English art England's earliest artistic traditions were shaped by invading forces. The Anglo-Saxons had an enduring influence. Their most notable achievement came with the Bayeux tapestry. The Church remained the dominant patron of the arts until the arrival of Hans Holbein at the court of Henry VIII. In the 17th century, Rubens and Van Dyck worked in the courts of James I and Charles I. A native tradition emerged in the 18th century, with William Hogarth and Thomas Gainsborough. The Royal Academy of Arts (RA) was founded in 1768, and Joshua Reynolds was the first president. In the 19th century, England's two most influential artists were J. M. W. Turner and John Constable. The work of the Pre-Raphaelite Brotherhood bridged Romanticism and symbolism, while William Morris was a seminal influence on the Arts and Crafts Movement. Major 20th-century figures were Stanley Spencer and Francis Bacon. Modern English sculptors, including Jacob Epstein, Henry Moore, and Barbara Hepworth, exerted a widespread influence.
English architecture Between the 6th and the 17th centuries, there were at least five distinctive styles of English architecture: Saxon, Norman, Gothic, Renaissance, and Baroque. England was influenced by European trends in architecture towards the end of their development. For example, Inigo Jones brought his revolutionary Renaissance ideas relatively late to the 17th-century Stuart court, and Christopher Wren introduced Baroque forms to England at the end of his career. The Georgian period (1702–1830) subdivides into English Baroque, Palladianism, and neo-classicism. In the 19th century, the Victorian age marked an earnestness and solidity of architecture, while the Great Exhibition (1851) paved the way for modernism. William Morris and the Arts and Crafts Movement encouraged purity of design in the late 19th century, a concept which was maintained in the early 20th-century work of Lutyens and Charles Voysey. In the late 20th century, the movements of modernism and post-modernism, in particular the work of Richard Rogers and Norman Foster, has been challenged by proponents of more classical styles.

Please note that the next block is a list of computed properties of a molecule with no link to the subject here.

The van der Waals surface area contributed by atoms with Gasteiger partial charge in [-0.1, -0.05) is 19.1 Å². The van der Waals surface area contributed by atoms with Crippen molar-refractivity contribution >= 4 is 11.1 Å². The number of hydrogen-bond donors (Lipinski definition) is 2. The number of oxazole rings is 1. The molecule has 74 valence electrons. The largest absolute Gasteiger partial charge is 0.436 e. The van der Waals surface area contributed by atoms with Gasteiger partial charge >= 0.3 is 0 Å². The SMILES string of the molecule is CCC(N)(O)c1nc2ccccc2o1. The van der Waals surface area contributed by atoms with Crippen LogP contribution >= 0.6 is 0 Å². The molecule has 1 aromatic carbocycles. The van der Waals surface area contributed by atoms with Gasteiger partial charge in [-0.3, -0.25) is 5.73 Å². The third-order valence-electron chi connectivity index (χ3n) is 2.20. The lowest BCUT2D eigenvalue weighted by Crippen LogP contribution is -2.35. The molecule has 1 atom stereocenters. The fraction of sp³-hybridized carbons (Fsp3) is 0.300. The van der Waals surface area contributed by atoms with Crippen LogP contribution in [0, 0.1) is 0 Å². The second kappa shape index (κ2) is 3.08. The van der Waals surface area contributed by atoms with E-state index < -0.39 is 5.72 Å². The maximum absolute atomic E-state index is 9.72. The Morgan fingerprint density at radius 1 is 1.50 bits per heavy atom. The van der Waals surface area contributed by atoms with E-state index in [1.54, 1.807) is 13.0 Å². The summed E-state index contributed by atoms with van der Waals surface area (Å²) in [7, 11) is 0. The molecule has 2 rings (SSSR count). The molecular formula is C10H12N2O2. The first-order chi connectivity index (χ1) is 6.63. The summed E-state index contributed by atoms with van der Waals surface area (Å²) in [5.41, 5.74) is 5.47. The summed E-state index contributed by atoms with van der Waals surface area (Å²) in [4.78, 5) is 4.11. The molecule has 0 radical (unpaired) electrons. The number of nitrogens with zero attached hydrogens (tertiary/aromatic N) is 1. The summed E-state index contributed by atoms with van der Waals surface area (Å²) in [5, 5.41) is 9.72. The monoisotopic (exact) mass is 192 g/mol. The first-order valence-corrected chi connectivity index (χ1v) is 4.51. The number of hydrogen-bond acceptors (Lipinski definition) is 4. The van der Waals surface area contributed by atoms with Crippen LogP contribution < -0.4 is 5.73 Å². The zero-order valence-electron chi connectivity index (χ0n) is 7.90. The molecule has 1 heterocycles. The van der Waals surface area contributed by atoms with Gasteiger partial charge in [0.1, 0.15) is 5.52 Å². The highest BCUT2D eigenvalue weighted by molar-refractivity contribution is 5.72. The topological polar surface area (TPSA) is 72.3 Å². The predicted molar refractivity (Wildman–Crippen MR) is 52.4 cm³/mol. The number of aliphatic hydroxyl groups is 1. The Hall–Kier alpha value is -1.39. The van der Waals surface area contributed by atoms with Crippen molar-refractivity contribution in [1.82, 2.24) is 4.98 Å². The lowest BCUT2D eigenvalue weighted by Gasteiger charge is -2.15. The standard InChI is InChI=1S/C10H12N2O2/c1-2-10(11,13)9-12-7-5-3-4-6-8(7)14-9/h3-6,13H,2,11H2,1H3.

More From encyclopedia.com
Gothic Architecture And Art , Gothic architecture and art, structures (largely cathedrals and churches) and works of art first created in France in the 12th cent. that spread thro… German Art And Architecture , German art and architecture, artistic works produced within the region that became politically unified as Germany in 1871 generally followed the styl… Georgian Architecture , Georgian architecture: It includes several trends in English architecture that were predominant during the reigns (1714–1830) of George I, George II,… French Art , French art French art, the artistic production of the region that constitutes the historic nation of France. See also French architecture. Early Hist… Scandinavian Art And Architecture , Scandinavian art and architecture, works of art and structures created in the Scandinavian area of Europe. Early History The Scandinavian countries a… American Art , American art American art, the art of the North American colonies and of the United States. There are separate articles on American architecture, Nor…
About this article
English art and architecture
All Sources -
Updated Aug 24 2016 About encyclopedia.com content Print Topic
You Might Also Like
English art and architecture